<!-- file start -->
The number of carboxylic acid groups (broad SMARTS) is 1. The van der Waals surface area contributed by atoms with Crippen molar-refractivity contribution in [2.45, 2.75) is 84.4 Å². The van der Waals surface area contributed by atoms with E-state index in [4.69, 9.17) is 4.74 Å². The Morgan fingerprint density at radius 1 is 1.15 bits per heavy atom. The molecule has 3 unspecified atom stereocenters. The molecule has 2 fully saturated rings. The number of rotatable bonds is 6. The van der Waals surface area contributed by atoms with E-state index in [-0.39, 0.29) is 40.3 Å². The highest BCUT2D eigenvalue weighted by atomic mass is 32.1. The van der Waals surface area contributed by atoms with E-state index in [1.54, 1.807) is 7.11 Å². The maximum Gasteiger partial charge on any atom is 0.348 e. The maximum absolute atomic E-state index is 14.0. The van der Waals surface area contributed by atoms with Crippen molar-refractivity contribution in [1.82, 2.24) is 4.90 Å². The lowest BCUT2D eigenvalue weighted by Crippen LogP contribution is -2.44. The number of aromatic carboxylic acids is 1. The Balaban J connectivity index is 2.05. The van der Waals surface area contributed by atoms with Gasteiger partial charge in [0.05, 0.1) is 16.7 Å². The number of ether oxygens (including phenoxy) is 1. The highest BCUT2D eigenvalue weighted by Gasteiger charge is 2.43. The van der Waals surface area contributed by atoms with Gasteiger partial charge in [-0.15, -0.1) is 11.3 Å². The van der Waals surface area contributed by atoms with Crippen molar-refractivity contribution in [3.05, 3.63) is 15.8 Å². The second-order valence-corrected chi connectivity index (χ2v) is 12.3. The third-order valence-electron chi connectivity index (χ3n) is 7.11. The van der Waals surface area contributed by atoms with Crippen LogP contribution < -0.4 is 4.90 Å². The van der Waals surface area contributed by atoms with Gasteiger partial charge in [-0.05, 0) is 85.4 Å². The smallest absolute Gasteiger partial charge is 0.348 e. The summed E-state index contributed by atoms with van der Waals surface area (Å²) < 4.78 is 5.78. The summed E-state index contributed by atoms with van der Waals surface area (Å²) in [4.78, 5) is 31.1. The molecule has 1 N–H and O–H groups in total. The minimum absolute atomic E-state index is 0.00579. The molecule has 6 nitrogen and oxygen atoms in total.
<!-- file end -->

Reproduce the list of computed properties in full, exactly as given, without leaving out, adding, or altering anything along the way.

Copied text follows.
The number of carboxylic acid groups (broad SMARTS) is 1. The van der Waals surface area contributed by atoms with Crippen molar-refractivity contribution in [2.45, 2.75) is 84.4 Å². The van der Waals surface area contributed by atoms with E-state index in [4.69, 9.17) is 4.74 Å². The Morgan fingerprint density at radius 1 is 1.15 bits per heavy atom. The molecule has 3 unspecified atom stereocenters. The molecule has 2 fully saturated rings. The number of rotatable bonds is 6. The van der Waals surface area contributed by atoms with E-state index in [-0.39, 0.29) is 40.3 Å². The highest BCUT2D eigenvalue weighted by atomic mass is 32.1. The van der Waals surface area contributed by atoms with E-state index in [1.54, 1.807) is 7.11 Å². The maximum Gasteiger partial charge on any atom is 0.348 e. The maximum absolute atomic E-state index is 14.0. The van der Waals surface area contributed by atoms with Crippen molar-refractivity contribution in [1.82, 2.24) is 4.90 Å². The lowest BCUT2D eigenvalue weighted by Crippen LogP contribution is -2.44. The number of aromatic carboxylic acids is 1. The Balaban J connectivity index is 2.05. The van der Waals surface area contributed by atoms with Gasteiger partial charge in [0.05, 0.1) is 16.7 Å². The number of ether oxygens (including phenoxy) is 1. The highest BCUT2D eigenvalue weighted by Gasteiger charge is 2.43. The van der Waals surface area contributed by atoms with Gasteiger partial charge in [-0.15, -0.1) is 11.3 Å². The van der Waals surface area contributed by atoms with Crippen molar-refractivity contribution in [3.05, 3.63) is 15.8 Å². The second-order valence-corrected chi connectivity index (χ2v) is 12.3. The third-order valence-electron chi connectivity index (χ3n) is 7.11. The van der Waals surface area contributed by atoms with Crippen LogP contribution < -0.4 is 4.90 Å². The van der Waals surface area contributed by atoms with Gasteiger partial charge in [-0.05, 0) is 85.4 Å². The smallest absolute Gasteiger partial charge is 0.348 e. The summed E-state index contributed by atoms with van der Waals surface area (Å²) < 4.78 is 5.78. The summed E-state index contributed by atoms with van der Waals surface area (Å²) in [4.78, 5) is 31.1. The molecule has 1 N–H and O–H groups in total. The minimum absolute atomic E-state index is 0.00579. The molecule has 6 nitrogen and oxygen atoms in total.